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Adhoc detention ‘legal’

ADHOC officials Ny Sokha (R) and Yi Soksan (L) are escorted into the Supreme Court, where their appeal for bail was denied yesterday in Phnom Penh.
ADHOC officials Ny Sokha (R) and Yi Soksan (L) are escorted into the Supreme Court, where their appeal for bail was denied yesterday in Phnom Penh. Pha Lina

Adhoc detention ‘legal’

The Supreme Court yesterday upheld a decision deeming extended pre-trial detention for four Adhoc human rights officials legal, claiming that they pose a threat to social stability and might flee if released.

Judge Heng Priya defended the decision to uphold the Appeal Court ruling, arguing that the Adhoc officials – Yi Soksan, Lem Mony, Ny Sokha and Nay Vanda – should remain in pre-trial detention because an investigating judge was still examining the case. Defence lawyer Lor Chunthy, however, challenged this rationale. “Questioning for six months is enough,” he said.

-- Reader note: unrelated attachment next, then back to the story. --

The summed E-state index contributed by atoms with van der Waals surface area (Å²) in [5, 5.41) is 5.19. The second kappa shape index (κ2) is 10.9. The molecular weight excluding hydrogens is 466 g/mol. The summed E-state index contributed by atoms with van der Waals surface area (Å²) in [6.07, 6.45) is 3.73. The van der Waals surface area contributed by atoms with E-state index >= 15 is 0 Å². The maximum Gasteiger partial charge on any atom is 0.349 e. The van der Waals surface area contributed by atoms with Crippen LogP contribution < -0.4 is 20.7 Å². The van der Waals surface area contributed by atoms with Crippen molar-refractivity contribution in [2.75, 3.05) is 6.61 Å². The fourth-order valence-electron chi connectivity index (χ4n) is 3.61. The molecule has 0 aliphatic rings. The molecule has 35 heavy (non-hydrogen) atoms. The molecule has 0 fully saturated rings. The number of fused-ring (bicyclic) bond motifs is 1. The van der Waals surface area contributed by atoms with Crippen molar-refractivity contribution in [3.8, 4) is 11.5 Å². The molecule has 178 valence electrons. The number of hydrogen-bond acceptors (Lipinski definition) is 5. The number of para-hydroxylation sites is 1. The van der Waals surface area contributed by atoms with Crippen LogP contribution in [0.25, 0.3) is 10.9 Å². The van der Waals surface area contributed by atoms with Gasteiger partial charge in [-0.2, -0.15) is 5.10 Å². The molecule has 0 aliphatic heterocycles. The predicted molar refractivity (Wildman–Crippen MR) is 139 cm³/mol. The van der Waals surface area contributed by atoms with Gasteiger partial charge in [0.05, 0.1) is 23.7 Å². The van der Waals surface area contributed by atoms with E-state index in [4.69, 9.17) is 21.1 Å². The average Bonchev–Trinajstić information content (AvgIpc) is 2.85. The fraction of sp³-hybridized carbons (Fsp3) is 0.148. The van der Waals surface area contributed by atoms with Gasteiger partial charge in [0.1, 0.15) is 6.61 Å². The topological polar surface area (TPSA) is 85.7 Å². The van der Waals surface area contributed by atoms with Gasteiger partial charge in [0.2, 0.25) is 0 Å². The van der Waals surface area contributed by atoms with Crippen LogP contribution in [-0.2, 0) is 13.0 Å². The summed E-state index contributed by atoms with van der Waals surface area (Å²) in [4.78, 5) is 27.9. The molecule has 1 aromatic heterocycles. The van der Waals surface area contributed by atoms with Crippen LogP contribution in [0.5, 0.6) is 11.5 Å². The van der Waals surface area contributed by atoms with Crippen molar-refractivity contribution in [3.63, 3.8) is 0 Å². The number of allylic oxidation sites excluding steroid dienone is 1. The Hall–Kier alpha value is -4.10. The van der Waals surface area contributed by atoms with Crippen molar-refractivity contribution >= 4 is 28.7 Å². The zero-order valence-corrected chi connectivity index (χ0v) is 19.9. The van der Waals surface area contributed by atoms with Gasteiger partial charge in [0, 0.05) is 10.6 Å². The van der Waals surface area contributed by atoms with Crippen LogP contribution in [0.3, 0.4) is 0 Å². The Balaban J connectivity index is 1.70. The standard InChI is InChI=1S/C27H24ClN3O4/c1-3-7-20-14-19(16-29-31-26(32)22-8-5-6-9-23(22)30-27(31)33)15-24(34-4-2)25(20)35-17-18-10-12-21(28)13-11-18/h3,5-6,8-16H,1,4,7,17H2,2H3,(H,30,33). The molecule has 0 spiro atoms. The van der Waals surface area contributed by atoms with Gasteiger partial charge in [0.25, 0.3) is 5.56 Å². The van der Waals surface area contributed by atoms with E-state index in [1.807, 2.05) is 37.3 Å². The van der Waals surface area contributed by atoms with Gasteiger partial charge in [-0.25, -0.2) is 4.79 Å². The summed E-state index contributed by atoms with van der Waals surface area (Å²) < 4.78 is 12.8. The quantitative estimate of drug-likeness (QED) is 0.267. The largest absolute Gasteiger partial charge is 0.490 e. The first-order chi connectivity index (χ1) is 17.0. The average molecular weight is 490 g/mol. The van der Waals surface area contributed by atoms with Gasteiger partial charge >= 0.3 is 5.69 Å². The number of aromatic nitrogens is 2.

The four Adhoc officials face “bribery” charges relating a scandal involving the alleged mistress of opposition party president Kem Sokha. They have been detained in Prey Sar prison since May, and a fifth alleged accomplice – former Adhoc official and current elections official Ny Chakrya – remains in PJ prison.

The cases are widely believed to be politically motivated, and after yesterday’s hearing, detainee Soksan questioned the court’s independence, saying that it “does not dare to make decisions based on its own will”.

Fellow detainee Mony, meanwhile, compared the alleged injustice to a rotting carcass. “I think that they cannot use anything to cover the huge dead elephant and prevent the smell from spreading,” she said.

The Supreme Court is scheduled to rule on the legality of Chakrya’s extended pre-trial detention on March 24.

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